|Item Weight||6.4 ounces|
|Product Dimensions||3.6 x 1.7 x 1.5 inches|
|Item model number||19040|
|Ink Color||Aircorp Blue Black|
|Manufacturer Part Number||19040|
Other Sellers on Amazon
+ Free Shipping
+ Free Shipping
Noodler's Ink Fountain Pen Bottled Ink, 3oz, Aircorp Blue-Black
|Price:||$14.95 & FREE Shipping on orders over $35. Details|
Fulfillment by Amazon (FBA) is a service we offer sellers that lets them store their products in Amazon's fulfillment centers, and we directly pack, ship, and provide customer service for these products. Something we hope you'll especially enjoy: FBA items qualify for FREE Shipping and .
If you're a seller, Fulfillment by Amazon can help you increase your sales. We invite you to learn more about Fulfillment by Amazon .
- Enter your model number above to make sure this fits.
- Genuine Noodler's Quality
- Aircorp blue-black
- Fountain Pen Ink for Vintage or New Pens
- Made in USA
- 3 oz Glass Bottle
Customers Who Bought This Item Also Bought
Top Customer Reviews
This one is not good for two-sided writing on bad paper, but just remember that almost all fountain pen inks of any color are not good for two-sided writing on bad paper either.
This one, like Noodler's "standard" Black, is safe for writing checks and signing valuable or important documents. One behavior you might notice, if your pen's nib is an exposed metal surface (not covered with colored enamel), is that Polar Black spreads itself over exposed metal surfaces. This "nib creep" is harmless behavior because the ink doesn't run down onto the grip area. Wiping the ink off the nib is only temporary; more ink will soon spread to replace what you wiped off. Again, this is harmless behavior and a very small price to pay for the security of your marks, signatures and important handwritten texts.
I'm trying it in a Waterman Hemisphere fine-point fountain pen.
So far, I've found the ink has a reasonably fast drying time, and produces a crisp, thin line even on the cheap copy paper they use around here. (My old ink would blot out into broad, fuzzy lines immediately upon contact with the paper ... enough so that what I wrote was unreadable half of the time. My handwriting accounts for the other half...)
It stays neatly in the piston-type ink cartridge converter I'm using.
Color is nominally black, although - as stated in the manufacturer's description - in the right lighting there's a dark green sheen to it. It's not unpleasant; in fact, it gives the ink a somewhat dated, more elegant appearance than a "plain" flat black would be, in my opinion, and would certainly be a distinguishing feature if you use your fountain pen to sign checks.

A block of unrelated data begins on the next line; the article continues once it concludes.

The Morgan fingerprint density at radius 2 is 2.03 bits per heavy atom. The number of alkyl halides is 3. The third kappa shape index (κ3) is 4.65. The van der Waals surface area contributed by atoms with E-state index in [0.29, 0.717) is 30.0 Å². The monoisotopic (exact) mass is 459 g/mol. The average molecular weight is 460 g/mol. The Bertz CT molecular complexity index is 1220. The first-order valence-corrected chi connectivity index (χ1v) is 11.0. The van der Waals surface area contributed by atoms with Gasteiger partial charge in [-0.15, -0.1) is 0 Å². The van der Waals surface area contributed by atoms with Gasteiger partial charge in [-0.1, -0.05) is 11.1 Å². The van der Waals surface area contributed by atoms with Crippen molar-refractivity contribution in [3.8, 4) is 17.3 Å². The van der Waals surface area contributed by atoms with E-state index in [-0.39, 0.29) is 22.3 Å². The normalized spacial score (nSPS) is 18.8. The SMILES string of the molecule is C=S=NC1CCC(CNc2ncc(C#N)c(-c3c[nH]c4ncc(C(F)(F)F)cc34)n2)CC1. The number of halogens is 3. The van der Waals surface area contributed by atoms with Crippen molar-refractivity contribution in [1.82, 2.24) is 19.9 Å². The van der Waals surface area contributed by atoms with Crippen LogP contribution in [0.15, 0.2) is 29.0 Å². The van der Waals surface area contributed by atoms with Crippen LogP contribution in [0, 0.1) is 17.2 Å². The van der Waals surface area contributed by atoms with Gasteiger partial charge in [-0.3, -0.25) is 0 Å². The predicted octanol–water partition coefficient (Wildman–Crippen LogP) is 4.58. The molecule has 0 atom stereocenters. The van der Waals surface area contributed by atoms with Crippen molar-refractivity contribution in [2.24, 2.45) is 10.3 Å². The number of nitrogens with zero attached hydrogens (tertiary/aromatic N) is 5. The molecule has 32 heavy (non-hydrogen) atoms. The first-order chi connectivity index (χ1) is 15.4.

I performed the tests on Hammermill 20lb great white copy, on some random archival paper I had around, on 3x5 index cards and on standard legal pad paper.
The color is, as far as I could discern, the exact same as the regular black. Side by side under natural and flourescent light yielded the same darkness and opacity.
Indeed, in the very fine steel nib which was in need of restoration, the ink seemed to lubricate a bit better than the standard ink. Enough to make a significant difference, probably not. With the better flowing ink I feel I held the pen a bit lighter as well, and not being an accomplished scribe, that helped my technique so there were compounding factors.
When writing with the medium nib, the flow was like a stick of butter on a plate of glass. I liked the feel although at times it got a bit sloppy, and I wasn't properly forming the letters. Again, someone with superior penmanship would not have an issue with this.
Regardless, I didn't notice that much creep or feathering even with the cheaper paper. The fine nibs still had a tendency to scratch here and there, in particular when writing quickly (such as note taking) but it never dropped, spattered, blobbed or otherwise.
Drying time, water resistance, etc. all comparable to the standard black.Read more ›
My second surprise is that this Black Eel ink doesn't seem to lubricate as much as the Blue Eel ink (which is not waterproof) that I have used before. Blue Eel was distinctly slick on the page. With Black Eel it's hard for me to discern any difference from the regular stuff.
I'm still a huge fan of Noodler's ink, and of Noodler's Black in particular, but I've got to say this particular "American Eel" was a bit of a let-down to me.
Most Recent Customer Reviews
Flows perfectly. I love this color. It's darker than most greens, yet still noticeably green. Gives your writing a lot of personality.Published 1 day ago by Cadwallader Wigglesworth
I like how this ink writes overall, but it does tend to take a long time to dry. Unfortunately, it also clogs up my fountain pen, rendering it unusable at inconvenient times. Read morePublished 1 day ago by Witty Knitter
For something that is supposed to not feather, it sure does feather a lot.Published 9 days ago by Paul J. Camp
Using Noodlers ink in fountain pens, and artist's watercolors over it, (all of the below are Bulletproof inks, because I wanted artist permanence),
here are some notes:... Read more
Great ink; came in plastic bottle instead of glass like most noodlers, but works great!Published 17 days ago by Steve V
Nice dark black ink. Works well in my 450 and750 jinhao pens. Looking forward to purchasing the apache sunset soon!Published 17 days ago by Melissa S. Sneed
I wrote a Christmas gift card with this ink. When the card was unwrapped, my brother-in-law said aloud that it was written in blood, and he seemed to at least halfway believe it. Read morePublished 19 days ago by Michael F Holt